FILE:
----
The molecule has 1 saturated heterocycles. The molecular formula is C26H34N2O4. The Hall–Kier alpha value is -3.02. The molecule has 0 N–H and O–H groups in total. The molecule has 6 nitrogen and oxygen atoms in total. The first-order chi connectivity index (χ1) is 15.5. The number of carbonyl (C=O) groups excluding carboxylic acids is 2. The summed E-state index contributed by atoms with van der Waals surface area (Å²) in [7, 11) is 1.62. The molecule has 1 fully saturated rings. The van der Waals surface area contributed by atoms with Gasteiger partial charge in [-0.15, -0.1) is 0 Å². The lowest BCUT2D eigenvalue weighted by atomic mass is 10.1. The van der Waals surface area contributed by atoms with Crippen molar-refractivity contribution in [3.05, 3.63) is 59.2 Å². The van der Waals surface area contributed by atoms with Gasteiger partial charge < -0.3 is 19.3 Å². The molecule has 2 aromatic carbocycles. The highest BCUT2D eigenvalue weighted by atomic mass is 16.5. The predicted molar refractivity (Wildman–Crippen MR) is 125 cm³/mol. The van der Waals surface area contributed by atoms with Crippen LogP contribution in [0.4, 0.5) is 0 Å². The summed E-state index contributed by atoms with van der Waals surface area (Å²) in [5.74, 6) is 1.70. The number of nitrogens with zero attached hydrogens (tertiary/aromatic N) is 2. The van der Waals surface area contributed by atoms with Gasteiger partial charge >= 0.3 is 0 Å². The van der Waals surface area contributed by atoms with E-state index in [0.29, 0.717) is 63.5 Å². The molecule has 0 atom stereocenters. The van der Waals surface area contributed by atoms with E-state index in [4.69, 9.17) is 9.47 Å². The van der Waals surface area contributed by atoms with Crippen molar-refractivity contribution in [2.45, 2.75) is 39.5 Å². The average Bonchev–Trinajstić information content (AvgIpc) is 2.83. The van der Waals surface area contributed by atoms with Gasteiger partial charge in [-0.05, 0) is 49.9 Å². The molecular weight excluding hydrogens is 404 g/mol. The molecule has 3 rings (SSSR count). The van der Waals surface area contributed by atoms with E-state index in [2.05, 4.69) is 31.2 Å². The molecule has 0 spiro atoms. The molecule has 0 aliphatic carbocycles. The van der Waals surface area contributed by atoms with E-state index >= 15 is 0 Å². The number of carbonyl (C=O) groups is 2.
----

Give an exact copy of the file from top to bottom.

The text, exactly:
The molecule has 1 saturated heterocycles. The molecular formula is C26H34N2O4. The Hall–Kier alpha value is -3.02. The molecule has 0 N–H and O–H groups in total. The molecule has 6 nitrogen and oxygen atoms in total. The first-order chi connectivity index (χ1) is 15.5. The number of carbonyl (C=O) groups excluding carboxylic acids is 2. The summed E-state index contributed by atoms with van der Waals surface area (Å²) in [7, 11) is 1.62. The molecule has 1 fully saturated rings. The van der Waals surface area contributed by atoms with Gasteiger partial charge in [-0.15, -0.1) is 0 Å². The lowest BCUT2D eigenvalue weighted by atomic mass is 10.1. The van der Waals surface area contributed by atoms with Crippen molar-refractivity contribution in [3.05, 3.63) is 59.2 Å². The van der Waals surface area contributed by atoms with Gasteiger partial charge < -0.3 is 19.3 Å². The molecule has 2 aromatic carbocycles. The highest BCUT2D eigenvalue weighted by atomic mass is 16.5. The predicted molar refractivity (Wildman–Crippen MR) is 125 cm³/mol. The van der Waals surface area contributed by atoms with Crippen LogP contribution in [0.4, 0.5) is 0 Å². The summed E-state index contributed by atoms with van der Waals surface area (Å²) in [5.74, 6) is 1.70. The number of nitrogens with zero attached hydrogens (tertiary/aromatic N) is 2. The van der Waals surface area contributed by atoms with Gasteiger partial charge >= 0.3 is 0 Å². The van der Waals surface area contributed by atoms with E-state index in [0.29, 0.717) is 63.5 Å². The molecule has 0 atom stereocenters. The van der Waals surface area contributed by atoms with E-state index in [4.69, 9.17) is 9.47 Å². The van der Waals surface area contributed by atoms with Crippen molar-refractivity contribution in [2.45, 2.75) is 39.5 Å². The average Bonchev–Trinajstić information content (AvgIpc) is 2.83. The van der Waals surface area contributed by atoms with Gasteiger partial charge in [-0.05, 0) is 49.9 Å². The molecular weight excluding hydrogens is 404 g/mol. The molecule has 3 rings (SSSR count). The van der Waals surface area contributed by atoms with E-state index in [2.05, 4.69) is 31.2 Å². The molecule has 0 spiro atoms. The molecule has 0 aliphatic carbocycles. The van der Waals surface area contributed by atoms with E-state index >= 15 is 0 Å². The number of carbonyl (C=O) groups is 2.